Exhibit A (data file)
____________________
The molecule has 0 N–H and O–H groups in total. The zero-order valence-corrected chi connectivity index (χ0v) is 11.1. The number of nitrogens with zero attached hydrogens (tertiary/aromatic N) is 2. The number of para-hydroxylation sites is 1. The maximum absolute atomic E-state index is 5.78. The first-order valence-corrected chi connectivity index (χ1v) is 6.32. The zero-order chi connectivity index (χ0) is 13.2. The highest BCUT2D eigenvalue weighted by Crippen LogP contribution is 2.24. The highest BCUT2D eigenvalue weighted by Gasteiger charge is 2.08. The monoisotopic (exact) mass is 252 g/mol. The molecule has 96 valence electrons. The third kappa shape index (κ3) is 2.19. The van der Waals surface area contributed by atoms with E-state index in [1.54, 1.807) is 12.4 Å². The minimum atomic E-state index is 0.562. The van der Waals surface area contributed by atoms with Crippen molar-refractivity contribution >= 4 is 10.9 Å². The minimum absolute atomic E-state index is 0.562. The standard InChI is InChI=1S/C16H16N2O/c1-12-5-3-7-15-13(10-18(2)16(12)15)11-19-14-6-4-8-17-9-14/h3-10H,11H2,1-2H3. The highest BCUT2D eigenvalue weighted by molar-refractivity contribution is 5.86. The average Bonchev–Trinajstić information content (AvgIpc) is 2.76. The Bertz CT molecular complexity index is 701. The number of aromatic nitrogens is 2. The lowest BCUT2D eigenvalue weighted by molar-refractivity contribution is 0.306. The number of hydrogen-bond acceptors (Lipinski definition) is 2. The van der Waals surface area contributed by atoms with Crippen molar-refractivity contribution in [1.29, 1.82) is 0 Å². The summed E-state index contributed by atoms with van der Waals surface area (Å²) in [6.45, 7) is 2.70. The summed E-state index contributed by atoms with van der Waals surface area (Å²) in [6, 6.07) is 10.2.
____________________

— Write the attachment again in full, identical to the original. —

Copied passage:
The molecule has 0 N–H and O–H groups in total. The zero-order valence-corrected chi connectivity index (χ0v) is 11.1. The number of nitrogens with zero attached hydrogens (tertiary/aromatic N) is 2. The number of para-hydroxylation sites is 1. The maximum absolute atomic E-state index is 5.78. The first-order valence-corrected chi connectivity index (χ1v) is 6.32. The zero-order chi connectivity index (χ0) is 13.2. The highest BCUT2D eigenvalue weighted by Crippen LogP contribution is 2.24. The highest BCUT2D eigenvalue weighted by Gasteiger charge is 2.08. The monoisotopic (exact) mass is 252 g/mol. The molecule has 96 valence electrons. The third kappa shape index (κ3) is 2.19. The van der Waals surface area contributed by atoms with E-state index in [1.54, 1.807) is 12.4 Å². The minimum atomic E-state index is 0.562. The van der Waals surface area contributed by atoms with Crippen molar-refractivity contribution >= 4 is 10.9 Å². The minimum absolute atomic E-state index is 0.562. The standard InChI is InChI=1S/C16H16N2O/c1-12-5-3-7-15-13(10-18(2)16(12)15)11-19-14-6-4-8-17-9-14/h3-10H,11H2,1-2H3. The highest BCUT2D eigenvalue weighted by molar-refractivity contribution is 5.86. The average Bonchev–Trinajstić information content (AvgIpc) is 2.76. The Bertz CT molecular complexity index is 701. The number of aromatic nitrogens is 2. The lowest BCUT2D eigenvalue weighted by molar-refractivity contribution is 0.306. The number of hydrogen-bond acceptors (Lipinski definition) is 2. The van der Waals surface area contributed by atoms with Crippen molar-refractivity contribution in [1.29, 1.82) is 0 Å². The summed E-state index contributed by atoms with van der Waals surface area (Å²) in [6.45, 7) is 2.70. The summed E-state index contributed by atoms with van der Waals surface area (Å²) in [6, 6.07) is 10.2.